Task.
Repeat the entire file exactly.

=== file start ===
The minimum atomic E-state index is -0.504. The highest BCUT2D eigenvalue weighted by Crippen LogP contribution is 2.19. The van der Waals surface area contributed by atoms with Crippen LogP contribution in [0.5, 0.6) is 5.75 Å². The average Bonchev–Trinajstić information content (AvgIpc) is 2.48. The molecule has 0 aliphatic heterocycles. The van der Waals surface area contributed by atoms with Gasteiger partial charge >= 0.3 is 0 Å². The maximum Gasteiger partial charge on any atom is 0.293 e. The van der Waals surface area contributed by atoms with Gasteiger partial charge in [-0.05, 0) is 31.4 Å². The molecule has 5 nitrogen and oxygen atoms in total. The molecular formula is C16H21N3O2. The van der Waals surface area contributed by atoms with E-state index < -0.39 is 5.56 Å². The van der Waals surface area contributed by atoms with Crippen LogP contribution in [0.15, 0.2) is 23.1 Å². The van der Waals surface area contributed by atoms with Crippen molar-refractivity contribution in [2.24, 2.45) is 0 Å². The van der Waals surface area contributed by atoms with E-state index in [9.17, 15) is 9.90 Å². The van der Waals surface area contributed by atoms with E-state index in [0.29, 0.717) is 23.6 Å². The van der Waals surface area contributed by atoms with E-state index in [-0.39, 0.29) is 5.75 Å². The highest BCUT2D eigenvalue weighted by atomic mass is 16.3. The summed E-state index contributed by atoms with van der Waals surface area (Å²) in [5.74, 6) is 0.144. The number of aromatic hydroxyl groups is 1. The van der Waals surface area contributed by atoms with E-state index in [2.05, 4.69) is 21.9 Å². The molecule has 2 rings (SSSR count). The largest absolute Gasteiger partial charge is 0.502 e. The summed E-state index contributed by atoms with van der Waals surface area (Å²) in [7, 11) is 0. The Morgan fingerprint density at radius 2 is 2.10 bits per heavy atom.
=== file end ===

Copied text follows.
The minimum atomic E-state index is -0.504. The highest BCUT2D eigenvalue weighted by Crippen LogP contribution is 2.19. The van der Waals surface area contributed by atoms with Crippen LogP contribution in [0.5, 0.6) is 5.75 Å². The average Bonchev–Trinajstić information content (AvgIpc) is 2.48. The molecule has 0 aliphatic heterocycles. The van der Waals surface area contributed by atoms with Gasteiger partial charge >= 0.3 is 0 Å². The maximum Gasteiger partial charge on any atom is 0.293 e. The van der Waals surface area contributed by atoms with Gasteiger partial charge in [-0.05, 0) is 31.4 Å². The molecule has 5 nitrogen and oxygen atoms in total. The molecular formula is C16H21N3O2. The van der Waals surface area contributed by atoms with E-state index < -0.39 is 5.56 Å². The van der Waals surface area contributed by atoms with Crippen LogP contribution in [0.15, 0.2) is 23.1 Å². The van der Waals surface area contributed by atoms with Crippen molar-refractivity contribution in [2.24, 2.45) is 0 Å². The van der Waals surface area contributed by atoms with E-state index in [9.17, 15) is 9.90 Å². The van der Waals surface area contributed by atoms with E-state index in [0.29, 0.717) is 23.6 Å². The van der Waals surface area contributed by atoms with E-state index in [-0.39, 0.29) is 5.75 Å². The highest BCUT2D eigenvalue weighted by atomic mass is 16.3. The summed E-state index contributed by atoms with van der Waals surface area (Å²) in [5.74, 6) is 0.144. The number of aromatic hydroxyl groups is 1. The van der Waals surface area contributed by atoms with E-state index in [2.05, 4.69) is 21.9 Å². The molecule has 2 rings (SSSR count). The largest absolute Gasteiger partial charge is 0.502 e. The summed E-state index contributed by atoms with van der Waals surface area (Å²) in [7, 11) is 0. The Morgan fingerprint density at radius 2 is 2.10 bits per heavy atom.